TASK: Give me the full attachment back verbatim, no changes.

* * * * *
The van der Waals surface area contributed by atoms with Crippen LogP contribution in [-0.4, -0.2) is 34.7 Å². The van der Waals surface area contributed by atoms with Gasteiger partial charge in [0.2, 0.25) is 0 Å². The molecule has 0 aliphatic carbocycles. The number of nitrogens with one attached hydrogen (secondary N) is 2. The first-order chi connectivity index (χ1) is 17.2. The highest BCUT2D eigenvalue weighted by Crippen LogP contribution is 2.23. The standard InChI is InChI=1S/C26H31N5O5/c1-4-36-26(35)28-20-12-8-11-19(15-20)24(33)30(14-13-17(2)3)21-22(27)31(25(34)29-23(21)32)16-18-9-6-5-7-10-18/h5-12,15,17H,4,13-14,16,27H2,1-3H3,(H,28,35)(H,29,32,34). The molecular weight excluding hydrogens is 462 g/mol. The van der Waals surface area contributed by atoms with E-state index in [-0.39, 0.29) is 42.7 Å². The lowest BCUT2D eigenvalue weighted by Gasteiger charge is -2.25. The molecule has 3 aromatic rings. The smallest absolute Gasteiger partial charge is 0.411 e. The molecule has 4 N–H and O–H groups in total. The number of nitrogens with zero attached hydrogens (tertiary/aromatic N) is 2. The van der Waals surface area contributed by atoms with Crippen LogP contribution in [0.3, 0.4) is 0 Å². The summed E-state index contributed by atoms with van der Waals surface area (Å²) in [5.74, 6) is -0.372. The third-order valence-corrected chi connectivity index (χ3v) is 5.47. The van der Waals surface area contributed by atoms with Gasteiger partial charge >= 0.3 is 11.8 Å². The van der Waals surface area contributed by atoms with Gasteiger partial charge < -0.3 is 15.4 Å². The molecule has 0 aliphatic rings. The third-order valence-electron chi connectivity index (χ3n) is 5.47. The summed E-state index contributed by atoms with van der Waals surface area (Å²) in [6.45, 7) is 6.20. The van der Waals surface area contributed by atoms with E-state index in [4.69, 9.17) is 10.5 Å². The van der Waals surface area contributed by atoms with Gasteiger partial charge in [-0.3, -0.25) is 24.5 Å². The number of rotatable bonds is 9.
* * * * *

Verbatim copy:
The van der Waals surface area contributed by atoms with Crippen LogP contribution in [-0.4, -0.2) is 34.7 Å². The van der Waals surface area contributed by atoms with Gasteiger partial charge in [0.2, 0.25) is 0 Å². The molecule has 0 aliphatic carbocycles. The number of nitrogens with one attached hydrogen (secondary N) is 2. The first-order chi connectivity index (χ1) is 17.2. The highest BCUT2D eigenvalue weighted by Crippen LogP contribution is 2.23. The standard InChI is InChI=1S/C26H31N5O5/c1-4-36-26(35)28-20-12-8-11-19(15-20)24(33)30(14-13-17(2)3)21-22(27)31(25(34)29-23(21)32)16-18-9-6-5-7-10-18/h5-12,15,17H,4,13-14,16,27H2,1-3H3,(H,28,35)(H,29,32,34). The molecular weight excluding hydrogens is 462 g/mol. The van der Waals surface area contributed by atoms with E-state index in [-0.39, 0.29) is 42.7 Å². The lowest BCUT2D eigenvalue weighted by Gasteiger charge is -2.25. The molecule has 3 aromatic rings. The smallest absolute Gasteiger partial charge is 0.411 e. The molecule has 4 N–H and O–H groups in total. The number of nitrogens with zero attached hydrogens (tertiary/aromatic N) is 2. The van der Waals surface area contributed by atoms with Crippen LogP contribution in [0.3, 0.4) is 0 Å². The summed E-state index contributed by atoms with van der Waals surface area (Å²) in [5.74, 6) is -0.372. The third-order valence-corrected chi connectivity index (χ3v) is 5.47. The van der Waals surface area contributed by atoms with Gasteiger partial charge >= 0.3 is 11.8 Å². The van der Waals surface area contributed by atoms with Gasteiger partial charge < -0.3 is 15.4 Å². The molecule has 0 aliphatic rings. The third-order valence-electron chi connectivity index (χ3n) is 5.47. The summed E-state index contributed by atoms with van der Waals surface area (Å²) in [6.45, 7) is 6.20. The van der Waals surface area contributed by atoms with E-state index in [4.69, 9.17) is 10.5 Å². The van der Waals surface area contributed by atoms with Gasteiger partial charge in [-0.3, -0.25) is 24.5 Å². The number of rotatable bonds is 9.